We don’t know the specifics of the work and ministry that John’s “children” had. What we do know is that he was delighted with the choices they made. Choices that led John to say they were walking in the truth.


In order to adopt the mentality you see in John, is there anything that needs to change in your life?  


As we disciple others we embrace the goal of helping them become successful laborers. We accept responsibility to help them raise up their own disciples. This requires that we become very interested in the work of THEIR hands.

Michael had been meeting with Bob for several weeks. Bob was a hungry new believer, full of energy. Bob was growing quickly. He had learned Bible verses. On his own he had found good Christian books and was reading things that Michael had never studied! Bob started to attend church and was even going with Michael to share the gospel.


Michael then challenged Bob to a new step of faith. There was a group of three students living in the same dormitory. All of them were spiritually open. One was a believer. Michael challenged Bob to become a Bible study leader for this group of students.


Suddenly, the happy, high energy Bob experienced inner turmoil. He started to ask lots of questions. Bob’s mind seemed to fixate on the worst-case scenarios. He felt that he didn’t know enough about the Bible. He was concerned that he wouldn’t be able to help the three students. He didn’t think he was the best person for the task. Bob seemed to be intimidated by the responsibility of leading and caring for three students.

What are some of the reasons why Bob might have been frightened by this new challenge?


How could Michael help Bob become a disciple maker?


In what sense might Bob feel a little like Peter, who Jesus asked to step out of the boat and come to him on water?


What passages of Scripture might speak to this situation?


Taking Action


Those who are great disciplers share some common practices.  We can learn from those who have second and third generation disciples.  Here are some of their best practices. 

Best practices for working with a Second Generation

We often pray, asking God to provide wisdom. The following practices have demonstrated to be profitable for those working with a second generation of disciples.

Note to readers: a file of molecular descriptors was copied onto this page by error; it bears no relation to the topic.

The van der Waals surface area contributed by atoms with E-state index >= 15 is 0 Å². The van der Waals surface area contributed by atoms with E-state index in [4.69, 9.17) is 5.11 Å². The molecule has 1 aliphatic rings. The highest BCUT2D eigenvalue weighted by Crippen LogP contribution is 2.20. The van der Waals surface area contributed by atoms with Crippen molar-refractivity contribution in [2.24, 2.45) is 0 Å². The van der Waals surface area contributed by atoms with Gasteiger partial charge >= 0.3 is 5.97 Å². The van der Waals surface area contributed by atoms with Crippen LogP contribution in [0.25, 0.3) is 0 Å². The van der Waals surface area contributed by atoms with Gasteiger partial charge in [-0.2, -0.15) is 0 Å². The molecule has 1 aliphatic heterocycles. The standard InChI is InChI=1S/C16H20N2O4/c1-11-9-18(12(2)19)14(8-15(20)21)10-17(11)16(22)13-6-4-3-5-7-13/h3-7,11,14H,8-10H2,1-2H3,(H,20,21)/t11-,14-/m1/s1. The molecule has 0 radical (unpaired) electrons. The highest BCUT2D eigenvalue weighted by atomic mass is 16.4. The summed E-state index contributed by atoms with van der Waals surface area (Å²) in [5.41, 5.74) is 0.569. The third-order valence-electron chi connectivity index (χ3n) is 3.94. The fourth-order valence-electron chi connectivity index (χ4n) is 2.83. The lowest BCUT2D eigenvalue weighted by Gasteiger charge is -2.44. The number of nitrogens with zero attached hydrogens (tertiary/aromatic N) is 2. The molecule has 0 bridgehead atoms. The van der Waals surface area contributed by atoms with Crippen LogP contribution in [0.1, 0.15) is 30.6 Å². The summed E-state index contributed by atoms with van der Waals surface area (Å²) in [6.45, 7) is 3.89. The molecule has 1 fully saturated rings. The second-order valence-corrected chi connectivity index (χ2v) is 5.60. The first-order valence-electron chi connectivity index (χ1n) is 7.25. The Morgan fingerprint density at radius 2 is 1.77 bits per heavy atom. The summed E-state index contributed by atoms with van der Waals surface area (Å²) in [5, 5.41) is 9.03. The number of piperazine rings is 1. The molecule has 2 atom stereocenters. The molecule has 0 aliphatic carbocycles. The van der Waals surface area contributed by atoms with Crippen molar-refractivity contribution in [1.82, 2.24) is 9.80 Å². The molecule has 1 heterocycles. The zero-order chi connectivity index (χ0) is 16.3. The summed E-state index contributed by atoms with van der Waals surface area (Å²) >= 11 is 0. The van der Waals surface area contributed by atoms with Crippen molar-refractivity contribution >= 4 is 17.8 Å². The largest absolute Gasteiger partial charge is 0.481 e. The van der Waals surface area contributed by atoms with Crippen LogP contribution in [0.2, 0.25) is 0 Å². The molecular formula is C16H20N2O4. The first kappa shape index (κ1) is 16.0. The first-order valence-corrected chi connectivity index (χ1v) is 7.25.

Increase the time you spend with your disciple who is learning how to lead others.

Working with people raises lots of questions and presents many challenges. Plan on being an active encourager. Take time to listen. Realize that the challenge of working with others will bring new character building opportunities for your disciple. Help your disciple make the most of those opportunities.

Get to know your second generation of disciples.

Just because these new students aren’t “your disciples” doesn’t mean you need to be detached or distant. In fact, it is difficult to pray for people we don’t know. We have the opportunity to be an encouragement and a positive influence in the lives of these students. Therefore, seek occasions when you can be part of their growth. Join them for a party. Go on a retreat together. Experience life together. This will probably encourage your disciple at lot.

Remember that you play a secondary role in the lives of your second generation.

As you work with your second generation make sure that you let your disciple lead. Be a support to his/her work. Guard against the temptation to subtly take over. Remind your disciple that you believe in him/her.

Pray for your disciples.

Ask the Lord to give them wisdom and the boldness necessary for their new step of faith. Ask the Lord to remind them of who they are in Christ and that he can do all things through them. Ask the Lord to bless their work as they raise up the next generation of disciples.

My next step:


Your action step depends a great deal on what is currently happening in your work with others.


1) You might still be trusting the Lord to raise up a disciple who wants to help fulfill the Great Commission. If this is your situation, think about who you could challenge this week to join you in building a spiritual movement. Then ask them.        

2) You might have a disciple who, like Bob, is scared to take the next step. How can you challenge and support this person as they take this step of faith? What can you do this week?

3) You might have a disciple who is already working with others. Is there anything that you can do with your disciple to bring momentum and energy to his efforts of investing in those people?


My next step is: